I am here to tell you my story. I was a simple kid who grew up in Antipolo. I was raised and inspired by a single mom, who danced her way to success and gave us the gift of quality education. Our home was far from the business districts such as Ortigas and Makati. No one in my immediate family and in the community had ever experienced working in big corporations. Life there was simple, people were not wealthy, but growing up in that community created a gold mine of memories.
In 2012, I received my degree in computer engineering from De La Salle University (DLSU) and started working for the IT arm of a multinational bank. Armed with my passion to work with technology, I believed that I made it there independently, seeking ways to survive and excel on my own.
In my first years at work, I was competitive and aggressive, eager to climb the ranks as fast as I could. I wanted a seat at the table. But I couldn’t have one. I was failing to meet expectations. I was good at IT, but not at business processes. As a result, I couldn’t recommend improvements. My lack of business acumen hindered my growth, and I realized this was a limitation that I couldn’t afford to have. So, I decided to step up my game and enrolled myself in the MBA program.
My alma mater didn’t disappoint. It appeased my hunger for knowledge and trained and prepared me for the future. I joined academic and sports competitions, which made me experience failures, victories, and the struggles in between. I couldn’t be more grateful to my professors and mentors who dedicated their time and effort just so we could enjoy the fruits of our hard work today.
A highlight of my MBA journey was my Insider Action Research. As Dr. Teehankee put it in his recent article, “MBAs can make a positive difference”: “Insider action research project, as it is called, requires the student to collaborate with people within the organization to confront a real and important organizational problem.”
My action research focused on solving a problem in one of the departments under my umbrella — Return Merchandise Authorization or RMA. More than providing unanimously accepted solutions to help the business grow, my action research empowered my subordinates as I trained them in areas that they were not experts in.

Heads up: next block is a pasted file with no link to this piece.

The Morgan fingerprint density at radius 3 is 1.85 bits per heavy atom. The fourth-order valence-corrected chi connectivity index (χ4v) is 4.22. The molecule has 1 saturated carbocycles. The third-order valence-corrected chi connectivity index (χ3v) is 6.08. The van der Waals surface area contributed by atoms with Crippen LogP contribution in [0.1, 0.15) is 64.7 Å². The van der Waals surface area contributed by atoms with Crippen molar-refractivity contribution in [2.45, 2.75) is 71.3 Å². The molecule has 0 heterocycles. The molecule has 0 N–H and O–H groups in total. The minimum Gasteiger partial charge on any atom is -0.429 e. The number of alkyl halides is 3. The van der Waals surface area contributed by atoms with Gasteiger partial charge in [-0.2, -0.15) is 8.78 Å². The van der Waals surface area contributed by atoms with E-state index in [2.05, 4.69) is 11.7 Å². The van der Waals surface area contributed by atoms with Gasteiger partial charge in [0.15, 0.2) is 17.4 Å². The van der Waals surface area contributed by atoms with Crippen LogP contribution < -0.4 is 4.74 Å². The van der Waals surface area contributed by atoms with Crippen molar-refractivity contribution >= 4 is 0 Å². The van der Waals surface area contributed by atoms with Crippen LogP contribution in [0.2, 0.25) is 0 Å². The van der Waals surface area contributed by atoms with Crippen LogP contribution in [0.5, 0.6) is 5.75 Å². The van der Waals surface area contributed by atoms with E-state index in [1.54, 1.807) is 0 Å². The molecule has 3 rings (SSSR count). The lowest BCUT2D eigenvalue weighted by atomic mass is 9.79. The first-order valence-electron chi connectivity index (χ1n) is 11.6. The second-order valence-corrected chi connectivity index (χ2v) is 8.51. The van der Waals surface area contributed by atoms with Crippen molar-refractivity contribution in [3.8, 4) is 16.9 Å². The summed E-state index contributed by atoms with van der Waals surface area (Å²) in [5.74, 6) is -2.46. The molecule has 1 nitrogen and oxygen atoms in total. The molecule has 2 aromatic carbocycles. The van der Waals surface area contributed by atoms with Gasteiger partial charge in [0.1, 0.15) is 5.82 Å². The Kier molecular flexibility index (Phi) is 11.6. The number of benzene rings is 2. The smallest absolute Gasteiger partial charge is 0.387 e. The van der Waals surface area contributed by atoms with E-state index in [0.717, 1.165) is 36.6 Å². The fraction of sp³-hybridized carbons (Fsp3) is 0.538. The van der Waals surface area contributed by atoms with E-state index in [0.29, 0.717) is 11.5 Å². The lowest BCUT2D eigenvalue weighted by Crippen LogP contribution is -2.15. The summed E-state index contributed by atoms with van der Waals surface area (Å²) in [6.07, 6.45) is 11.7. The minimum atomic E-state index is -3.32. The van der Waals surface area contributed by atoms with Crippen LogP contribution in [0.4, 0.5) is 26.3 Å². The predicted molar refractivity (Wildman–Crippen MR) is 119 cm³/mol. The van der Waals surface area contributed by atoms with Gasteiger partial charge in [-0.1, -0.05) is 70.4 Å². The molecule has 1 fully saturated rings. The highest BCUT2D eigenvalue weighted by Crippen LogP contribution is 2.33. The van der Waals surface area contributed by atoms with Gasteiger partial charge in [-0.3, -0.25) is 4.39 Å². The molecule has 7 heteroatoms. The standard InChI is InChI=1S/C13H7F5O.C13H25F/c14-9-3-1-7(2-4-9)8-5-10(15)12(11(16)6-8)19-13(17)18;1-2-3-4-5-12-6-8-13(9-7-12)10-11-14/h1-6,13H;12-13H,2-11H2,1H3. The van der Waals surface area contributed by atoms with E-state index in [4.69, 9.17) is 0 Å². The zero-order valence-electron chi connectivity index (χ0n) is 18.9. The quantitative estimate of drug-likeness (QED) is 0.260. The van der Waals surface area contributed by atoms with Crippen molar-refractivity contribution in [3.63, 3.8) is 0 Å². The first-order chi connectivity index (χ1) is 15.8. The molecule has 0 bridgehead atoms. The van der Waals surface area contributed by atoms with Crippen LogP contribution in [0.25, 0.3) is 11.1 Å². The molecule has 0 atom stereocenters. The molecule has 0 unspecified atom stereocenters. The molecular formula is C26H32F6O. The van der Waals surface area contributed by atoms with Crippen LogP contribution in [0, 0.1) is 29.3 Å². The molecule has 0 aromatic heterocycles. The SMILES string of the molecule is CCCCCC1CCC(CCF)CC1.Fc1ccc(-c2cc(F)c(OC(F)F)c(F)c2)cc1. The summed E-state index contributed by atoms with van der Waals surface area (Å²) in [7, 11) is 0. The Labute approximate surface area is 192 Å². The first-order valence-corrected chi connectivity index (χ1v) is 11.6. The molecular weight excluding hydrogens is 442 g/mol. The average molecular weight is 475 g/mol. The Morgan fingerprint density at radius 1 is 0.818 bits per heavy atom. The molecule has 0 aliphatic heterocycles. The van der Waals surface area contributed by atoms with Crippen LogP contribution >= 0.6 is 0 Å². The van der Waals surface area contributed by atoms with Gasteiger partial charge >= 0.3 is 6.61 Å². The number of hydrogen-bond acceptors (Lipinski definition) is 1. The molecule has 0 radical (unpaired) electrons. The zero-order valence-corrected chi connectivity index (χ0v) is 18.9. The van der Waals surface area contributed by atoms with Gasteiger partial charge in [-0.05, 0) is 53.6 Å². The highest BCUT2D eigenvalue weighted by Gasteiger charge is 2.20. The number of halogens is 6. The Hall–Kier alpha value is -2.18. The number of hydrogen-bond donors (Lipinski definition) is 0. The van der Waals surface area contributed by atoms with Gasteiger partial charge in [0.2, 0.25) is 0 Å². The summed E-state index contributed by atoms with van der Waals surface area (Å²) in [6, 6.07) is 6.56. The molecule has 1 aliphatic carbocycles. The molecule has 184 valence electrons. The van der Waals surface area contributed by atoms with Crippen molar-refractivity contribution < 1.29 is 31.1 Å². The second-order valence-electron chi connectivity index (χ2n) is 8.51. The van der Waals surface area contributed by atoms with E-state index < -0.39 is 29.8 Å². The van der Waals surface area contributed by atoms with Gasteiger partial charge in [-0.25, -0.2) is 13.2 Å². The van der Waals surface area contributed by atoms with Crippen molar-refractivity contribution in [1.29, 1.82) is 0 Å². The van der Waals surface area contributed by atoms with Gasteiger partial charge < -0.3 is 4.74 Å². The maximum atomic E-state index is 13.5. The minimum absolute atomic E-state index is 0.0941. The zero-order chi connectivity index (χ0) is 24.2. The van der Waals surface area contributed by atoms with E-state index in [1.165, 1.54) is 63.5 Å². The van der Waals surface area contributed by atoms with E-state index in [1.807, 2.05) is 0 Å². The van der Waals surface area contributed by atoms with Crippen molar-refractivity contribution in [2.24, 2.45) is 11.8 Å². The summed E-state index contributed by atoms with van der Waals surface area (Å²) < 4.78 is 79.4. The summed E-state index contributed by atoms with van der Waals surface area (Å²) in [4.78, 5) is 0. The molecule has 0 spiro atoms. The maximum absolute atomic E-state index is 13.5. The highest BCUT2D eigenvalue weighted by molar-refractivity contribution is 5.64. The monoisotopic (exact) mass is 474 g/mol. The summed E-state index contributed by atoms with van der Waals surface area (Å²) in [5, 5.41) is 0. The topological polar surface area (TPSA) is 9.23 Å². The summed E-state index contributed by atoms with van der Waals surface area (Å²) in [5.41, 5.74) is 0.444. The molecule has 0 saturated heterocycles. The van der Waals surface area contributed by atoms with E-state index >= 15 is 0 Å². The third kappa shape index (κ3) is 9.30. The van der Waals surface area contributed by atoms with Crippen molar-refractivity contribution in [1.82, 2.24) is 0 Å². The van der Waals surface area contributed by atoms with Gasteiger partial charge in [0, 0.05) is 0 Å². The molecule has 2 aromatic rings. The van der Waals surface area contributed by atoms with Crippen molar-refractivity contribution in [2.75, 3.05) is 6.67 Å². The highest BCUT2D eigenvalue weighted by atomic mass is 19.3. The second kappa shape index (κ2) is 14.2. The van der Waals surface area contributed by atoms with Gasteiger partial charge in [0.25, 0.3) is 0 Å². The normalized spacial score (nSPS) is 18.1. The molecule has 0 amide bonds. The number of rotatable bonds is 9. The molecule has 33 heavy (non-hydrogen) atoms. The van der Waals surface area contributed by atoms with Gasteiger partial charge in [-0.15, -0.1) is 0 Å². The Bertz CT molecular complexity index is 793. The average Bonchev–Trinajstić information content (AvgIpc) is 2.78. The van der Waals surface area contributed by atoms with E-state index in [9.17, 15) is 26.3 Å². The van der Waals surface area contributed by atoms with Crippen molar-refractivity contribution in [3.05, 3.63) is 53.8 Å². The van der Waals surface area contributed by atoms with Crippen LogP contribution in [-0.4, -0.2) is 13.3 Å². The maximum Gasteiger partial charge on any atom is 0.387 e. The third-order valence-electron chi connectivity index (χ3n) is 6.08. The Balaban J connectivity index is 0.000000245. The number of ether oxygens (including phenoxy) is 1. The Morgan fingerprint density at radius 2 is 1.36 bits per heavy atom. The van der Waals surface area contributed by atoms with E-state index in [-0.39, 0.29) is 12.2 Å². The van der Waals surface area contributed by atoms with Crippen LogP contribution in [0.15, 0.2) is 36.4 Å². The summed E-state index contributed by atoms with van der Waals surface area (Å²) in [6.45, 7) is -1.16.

RMA stores and manages defective items in its warehouse. Considering that it deals with potential losses in its regular operations, it never really had the same spotlight unlike other income-generating departments in terms of value-added for the organization. So, it was a challenge for it to be recognized for what it does for the business. So, when I had the opportunity to work on my action research, I specifically focused with RMA. We gathered business requirements of our internal customers and we came up with reports that would help them make sound business decisions.
But there were challenges as we moved forward in the action research. For instance, one of my staff hated Excel, but she needed it to create her reports. Considering that I know Excel like the back of my hand, I shared with her the importance of acquiring the knowledge on how to use it before we dealt with the technical lessons. This way, she could see for herself how it could help her give inputs for the business that can help RMA be stripped of its usual association with losses alone and to be seen now as a competitive advantage.
My action research focused on the value of empowering others. When you help others to stand on their own and influence them to share what they have learned, you create a society whose members habitually help each other to make a difference.
I could not have experienced and realized all that I have shared without my mom. My mom inspired me to take up higher education while working. She finished her undergraduate and master’s degree while taking care of two boys and preparing for dance competitions at the same time. She made us realize that we can still give something to the less privileged even if we think we only have enough for ourselves. Thank you, mom. And I’m sure my batch mates here feel the same way about their parents and other family members who supported them financially, mentally, emotionally, socially, and spiritually. So, let’s take a moment to honor them.
As Lasallian business leaders, we are being challenged to be experts not so we can have a seat at the table. Rather, we are being challenged to know how we can translate our expertise into helping and serving our communities and, by extension, our nation.
So, yes, let us display our diplomas on our walls, but let us show the world that we are more than pieces of paper.
Masanori A. Takamoto gave the response in behalf of the graduating students during the RVRCOB Graduate Studies Recognition Rites. He will be graduating on June 29 and has started teaching part-time at DLSU.